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|4th Annual Klamath Salmon Relay Run is going to the Klamath dams|
|Date||Friday May 26|
|Time||7:00 AM - 7:00 PM|
|Import this event into your personal calendar.|
The relay will begin at the mouth of the Klamath River, in which a boat relay will arrive at Johnson’s Landing at 7 a.m. Runners starting at Johnson’s Landing will continue to South Fork Bridge, 5 miles out of Willow Creek on East 299 and in a separate leg continue North on 96 to the Iron Gate Dam. This year’s event will take three days to complete. The run is estimated to end at Iron Gate on the 28th between 3:30 and 4:00p.m., where an action oriented public awareness celebration will be taking place. There will be a Rally and discussion on current fish and watershed issues as well as a performance, and a letter signing.
Power to the Fish People
What is the salmon run relay all about?
In light of the fish kill that claimed 72,000 plus salmon along the Lower Klamath in September 2002, the tribes, several organizations and the youth of the communities in the Klamath-Trinity region are coordinating a relay run to be held on May 26th, 27th and 28th. With this event we hope to: unite the communities affected by the lack of water and fish in our rivers; raise consciousness of the impacts to our people’s well-being, health, and culture with the lack of water and fish in our rivers; and bring attention to the need for better water quality in our rivers to help ensure there won't be a repeat of 2002's catastrophic fish kill.
Who is the Salmon Run? This event is being sponsored by the Klamath-Trinity Service Learning Youth and Advisory Board in collaboration with the Hoopa Valley High School Native American Club, Kima:w Medical Center, Mid Klamath Watershed Council, Q’o:so:s Network Group, the Hupa Tribe, the Yurok Tribe and the Karuk Tribe. Many of the runners are representing different organizations as well, such as CA Indian Basketweavers Assoc. What caused the fish kill in the first place? Due to political pressure to provide water to the agricultural interests in Oregon, water to the Klamath River was severely cut back in the summer of 2002 causing a disease outbreak that killed over 34,000 adult chinook salmon. The Yurok, Hupa, Karuk, Klamath Tribes, and others are working to restore the fisheries. One of the biggest problems they face is that the Bush administration has taken a no-compromise attitude and violated the needs of the fish, the tribes, and ignored sound science. What happens when the salmon suffer?
Salmon is a main staple of the native diet in this area and is a rich source of protein and vitamins A, D, B2, B6, niacin and riboflavin. It is also high in Omega-3 fatty acids that help in the prevention of diabetes, coronary artery disease, and obesity. A lot of times salmon is replaced by foods that aren’t as good for us, and without salmon, our medicine, we get sick. When the salmon suffer, us people do too.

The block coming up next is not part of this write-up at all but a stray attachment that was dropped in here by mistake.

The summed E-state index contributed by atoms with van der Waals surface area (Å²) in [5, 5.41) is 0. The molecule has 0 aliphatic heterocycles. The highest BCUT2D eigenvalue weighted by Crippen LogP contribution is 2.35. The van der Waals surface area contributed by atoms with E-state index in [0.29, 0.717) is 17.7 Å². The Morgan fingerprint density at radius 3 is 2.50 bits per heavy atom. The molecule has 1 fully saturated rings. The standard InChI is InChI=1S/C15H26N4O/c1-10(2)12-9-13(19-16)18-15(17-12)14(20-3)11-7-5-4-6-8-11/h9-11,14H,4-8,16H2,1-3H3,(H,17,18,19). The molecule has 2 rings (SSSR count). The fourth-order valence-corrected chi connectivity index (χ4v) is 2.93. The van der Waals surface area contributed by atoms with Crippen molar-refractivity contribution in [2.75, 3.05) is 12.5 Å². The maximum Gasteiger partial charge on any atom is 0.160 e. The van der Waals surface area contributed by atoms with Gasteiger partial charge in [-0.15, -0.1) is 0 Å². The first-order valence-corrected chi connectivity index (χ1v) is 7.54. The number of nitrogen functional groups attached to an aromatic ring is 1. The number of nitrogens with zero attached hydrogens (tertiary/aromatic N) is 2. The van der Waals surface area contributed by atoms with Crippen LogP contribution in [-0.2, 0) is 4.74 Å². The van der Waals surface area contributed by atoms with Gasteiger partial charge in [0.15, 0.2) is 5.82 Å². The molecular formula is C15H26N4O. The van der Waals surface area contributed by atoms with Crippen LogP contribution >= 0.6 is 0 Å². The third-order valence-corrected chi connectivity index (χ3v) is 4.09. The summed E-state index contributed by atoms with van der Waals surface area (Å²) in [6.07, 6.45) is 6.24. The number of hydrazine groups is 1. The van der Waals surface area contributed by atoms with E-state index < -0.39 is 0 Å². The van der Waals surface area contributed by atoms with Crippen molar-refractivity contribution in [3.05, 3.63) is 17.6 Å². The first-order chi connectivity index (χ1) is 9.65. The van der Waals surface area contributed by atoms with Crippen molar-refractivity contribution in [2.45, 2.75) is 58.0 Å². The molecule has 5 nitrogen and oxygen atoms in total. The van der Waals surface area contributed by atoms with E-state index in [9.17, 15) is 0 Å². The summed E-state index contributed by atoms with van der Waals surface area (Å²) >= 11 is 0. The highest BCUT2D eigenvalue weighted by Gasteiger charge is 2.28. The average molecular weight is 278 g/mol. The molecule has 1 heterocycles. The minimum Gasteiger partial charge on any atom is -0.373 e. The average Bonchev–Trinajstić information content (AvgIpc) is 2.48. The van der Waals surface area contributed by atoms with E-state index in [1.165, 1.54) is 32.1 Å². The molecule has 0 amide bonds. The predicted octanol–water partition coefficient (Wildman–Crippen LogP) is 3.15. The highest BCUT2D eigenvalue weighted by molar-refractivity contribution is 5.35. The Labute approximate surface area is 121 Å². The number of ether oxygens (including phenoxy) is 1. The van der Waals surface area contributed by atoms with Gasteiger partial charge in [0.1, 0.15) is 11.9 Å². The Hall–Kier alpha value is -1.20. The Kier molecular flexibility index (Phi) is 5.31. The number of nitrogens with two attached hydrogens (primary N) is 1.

There are five hydroelectric dams on the mainstem Klamath River which are owned by PacifiCorp.
These dams cause serious harm to the Klamath River and its fisheries by making already poor water quality worse, trapping spawning gravels, and completely blocking all fish passage into the upper basin. Trinity River fish are also affected since they need the lower Klamath River for rearing and migration. This in turn harms the health and vitality of our people and communities.
The dams’ federal license expires in 2006 and PacifiCorp is currently in the process of filing for a new license which would govern the dams for the next 50 years. The Federal Energy Regulatory Commission (FERC) has the authority to decide what the new license will require in order to balance the needs of society. Such requirements often include provisions for fish passage and can even include dam removal as FERC has required in other places.
In their Final License Application, PacifiCorp has proposed no significant changes to dam operations and they have completely ignored calls for adequate fish passage. A full range of fish passage and dam alternatives must be considered in order for FERC to balance the needs of society and restore our fishery.
PacifiCorp’s dams produce a relatively small amount of electricity (150 megawatts max), which as the California Energy Commission pointed out, could be easily replaced by new power sources planned for the region, including a 1,000 megawatt natural gas plant to be built by PacifiCorp near Klamath Falls.
Many people believe that the farmers in the upper basin rely on these dams for their water; however, this is completely false. Even if all the hydroelectric dams were removed, the upper basin farmers would be unaffected.
What can you do?
Given the 50 year life of the new license, the time is now to decide the future of our fisheries: continue to walk the same path that has brought fisheries collapse and economic depression, or change course to a path of fishery and economic recovery and health. The crossroad stands before us now. You can help chart a new course to recovery and health by: writing to CA Governor Schwarzenegger and CA Senators, attending upcoming FERC meetings, or contacting Craig Tucker, Klamath Campaign Coordinator at 530-627-3446 ctucker@Karuk.us and helping in the public awareness campaign for the rivers and fisheries.